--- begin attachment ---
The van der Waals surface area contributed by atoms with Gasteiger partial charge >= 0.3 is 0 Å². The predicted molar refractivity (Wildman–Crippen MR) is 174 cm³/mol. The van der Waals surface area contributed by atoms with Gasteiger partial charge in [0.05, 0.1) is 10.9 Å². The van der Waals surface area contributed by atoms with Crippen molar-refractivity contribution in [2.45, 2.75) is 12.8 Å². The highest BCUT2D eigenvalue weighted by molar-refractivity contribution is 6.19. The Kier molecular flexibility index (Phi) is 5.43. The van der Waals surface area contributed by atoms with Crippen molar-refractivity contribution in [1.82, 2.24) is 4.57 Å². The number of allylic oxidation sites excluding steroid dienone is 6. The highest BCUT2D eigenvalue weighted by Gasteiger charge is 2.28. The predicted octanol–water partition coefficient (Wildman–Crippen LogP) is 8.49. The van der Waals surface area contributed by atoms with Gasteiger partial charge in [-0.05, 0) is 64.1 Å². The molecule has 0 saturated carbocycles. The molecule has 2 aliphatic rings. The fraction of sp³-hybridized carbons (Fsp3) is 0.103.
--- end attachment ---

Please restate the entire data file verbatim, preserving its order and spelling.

The van der Waals surface area contributed by atoms with Gasteiger partial charge >= 0.3 is 0 Å². The predicted molar refractivity (Wildman–Crippen MR) is 174 cm³/mol. The van der Waals surface area contributed by atoms with Gasteiger partial charge in [0.05, 0.1) is 10.9 Å². The van der Waals surface area contributed by atoms with Crippen molar-refractivity contribution in [2.45, 2.75) is 12.8 Å². The highest BCUT2D eigenvalue weighted by molar-refractivity contribution is 6.19. The Kier molecular flexibility index (Phi) is 5.43. The van der Waals surface area contributed by atoms with Crippen molar-refractivity contribution in [1.82, 2.24) is 4.57 Å². The number of allylic oxidation sites excluding steroid dienone is 6. The highest BCUT2D eigenvalue weighted by Gasteiger charge is 2.28. The predicted octanol–water partition coefficient (Wildman–Crippen LogP) is 8.49. The van der Waals surface area contributed by atoms with Gasteiger partial charge in [-0.05, 0) is 64.1 Å². The molecule has 0 saturated carbocycles. The molecule has 2 aliphatic rings. The fraction of sp³-hybridized carbons (Fsp3) is 0.103.